There is still hope within the G.O.P. that Democrats might fumble the hearings in a way that could be politically useful to them — a concern some Democrats share, given the apparently diminished capacities of Senator Dianne Feinstein of California, the top Democrat on the panel that will screen the nomination. And at the very least, the hearings give Republicans something to talk about besides Mr. Trump and the virus, even if that is where most voters remain focused. That could be no small favor in red states where Senate seats are at stake.

It is unlikely, however, that Mr. Trump will cooperate with efforts to shift the spotlight this week. He is due on Monday to campaign in Florida, making his first in-person appearance outside Washington since he tested positive for the coronavirus. The president’s insistence on returning to the campaign trail while there are still huge unanswered questions about his medical condition, including about the continued presence of the coronavirus in his body and his ability to transmit it to others, has the potential to become a bigger story than the opening stages of the judicial confirmation process.

That may be doubly the case if Mr. Trump and his supporters continue their practice of flouting basic public-health guidelines for large events, as has been their tendency up to this point.

The question for Democrats — not just Joseph R. Biden Jr. but the party’s whole ticket — may be how much time and political capital they will put into making a strenuous public case against Judge Barrett, at a moment when Mr. Trump continues to serve up generous quantities of easier political fodder for the election that is only weeks away.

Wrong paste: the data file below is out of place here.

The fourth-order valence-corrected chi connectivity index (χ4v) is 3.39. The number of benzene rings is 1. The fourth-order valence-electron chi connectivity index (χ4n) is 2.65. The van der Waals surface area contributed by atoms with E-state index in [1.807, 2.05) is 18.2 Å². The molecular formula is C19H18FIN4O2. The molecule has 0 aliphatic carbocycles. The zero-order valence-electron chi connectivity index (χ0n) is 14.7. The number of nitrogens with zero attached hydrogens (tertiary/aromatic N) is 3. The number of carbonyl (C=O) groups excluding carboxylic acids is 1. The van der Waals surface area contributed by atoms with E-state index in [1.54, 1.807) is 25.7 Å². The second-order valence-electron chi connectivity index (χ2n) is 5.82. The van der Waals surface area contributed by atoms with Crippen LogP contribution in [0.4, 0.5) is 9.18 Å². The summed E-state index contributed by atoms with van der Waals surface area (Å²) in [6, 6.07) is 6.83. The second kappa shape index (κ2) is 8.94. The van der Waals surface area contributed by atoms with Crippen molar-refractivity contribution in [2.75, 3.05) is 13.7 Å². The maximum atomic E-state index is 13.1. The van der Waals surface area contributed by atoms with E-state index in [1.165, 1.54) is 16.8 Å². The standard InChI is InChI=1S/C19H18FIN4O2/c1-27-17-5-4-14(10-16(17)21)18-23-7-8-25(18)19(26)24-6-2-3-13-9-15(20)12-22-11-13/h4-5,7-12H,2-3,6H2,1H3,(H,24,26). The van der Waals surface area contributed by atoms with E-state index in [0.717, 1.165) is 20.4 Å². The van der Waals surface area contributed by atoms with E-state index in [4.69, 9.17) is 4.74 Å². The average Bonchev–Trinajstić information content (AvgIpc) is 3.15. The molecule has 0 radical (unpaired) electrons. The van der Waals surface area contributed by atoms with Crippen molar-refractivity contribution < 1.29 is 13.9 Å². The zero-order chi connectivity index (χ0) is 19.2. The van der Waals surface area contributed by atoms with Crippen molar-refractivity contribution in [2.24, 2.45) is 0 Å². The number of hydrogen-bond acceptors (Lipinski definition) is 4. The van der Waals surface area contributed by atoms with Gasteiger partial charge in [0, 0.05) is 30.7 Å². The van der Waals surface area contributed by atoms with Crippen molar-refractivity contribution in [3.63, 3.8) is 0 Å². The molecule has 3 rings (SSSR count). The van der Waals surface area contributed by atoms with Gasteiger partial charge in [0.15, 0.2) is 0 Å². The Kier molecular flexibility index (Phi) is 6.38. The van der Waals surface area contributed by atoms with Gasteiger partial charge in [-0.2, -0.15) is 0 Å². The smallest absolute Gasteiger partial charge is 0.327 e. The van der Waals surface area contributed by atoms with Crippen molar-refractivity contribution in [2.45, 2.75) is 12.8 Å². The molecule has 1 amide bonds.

Credit…Anna Moneymaker for The New York Times

Trump claims he’s free of virus, ready for campaign trail

WASHINGTON (AP) — President Donald Trump on Sunday declared he was ready to return to the campaign trail despite unanswered questions about his health on the eve of a Florida rally meant to kick off the stretch run before Election Day.

His impending return comes after the White House doctor said he was no longer at risk of transmitting the coronavirus but did not say explicitly whether Trump had tested negative for it. The president insisted he was now “immune” from the virus, a claim that was impossible to prove and added to the unknowns about the president’s health.

“I’m immune,” Trump said in an interview on Fox News Channel’s “Sunday Morning Futures.” “The president is in very good shape to fight the battles.”

In a memo released Saturday night by the White House, Navy Cmdr. Dr. Sean Conley said Trump met the Centers for Disease Control and Prevention criteria for safely discontinuing isolation and that by “currently recognized standards” he was no longer considered a transmission risk. The memo did not declare Trump had tested negative for the virus.


But sensitive lab tests — like the PCR test cited in the doctor’s statements — detect virus in swab samples taken from the nose and throat. Some medical experts had been skeptical that Trump could be declared free of the risk of transmitting the virus so early in the course of his illness. Just 10 days since an initial diagnosis of infection, there was no way to know for certain that someone was no longer contagious, they said.

His return to full-fledged rallies will be in Florida on Monday, a comeback that comes with the president facing stubborn deficits in the polls. The Trump campaign and White House has not indicated that any additional safety measures will be taken to prevent the transmission of the virus among those traveling on Air Force One, at the event site or at rallies scheduled for Pennsylvania and Iowa later in the week.

Campaign officials have signaled that Trump will be traveling nearly every day the rest of the campaign, and sometimes making more than one stop, an aggressive schedule for a 74-year-old who was hospitalized just days ago.

And with the virus again dominating the national discourse, the Trump campaign has released an ad featuring Dr. Anthony Fauci praising the president’s leadership — but the nation’s leading infectious disease expert on Sunday objected to being included.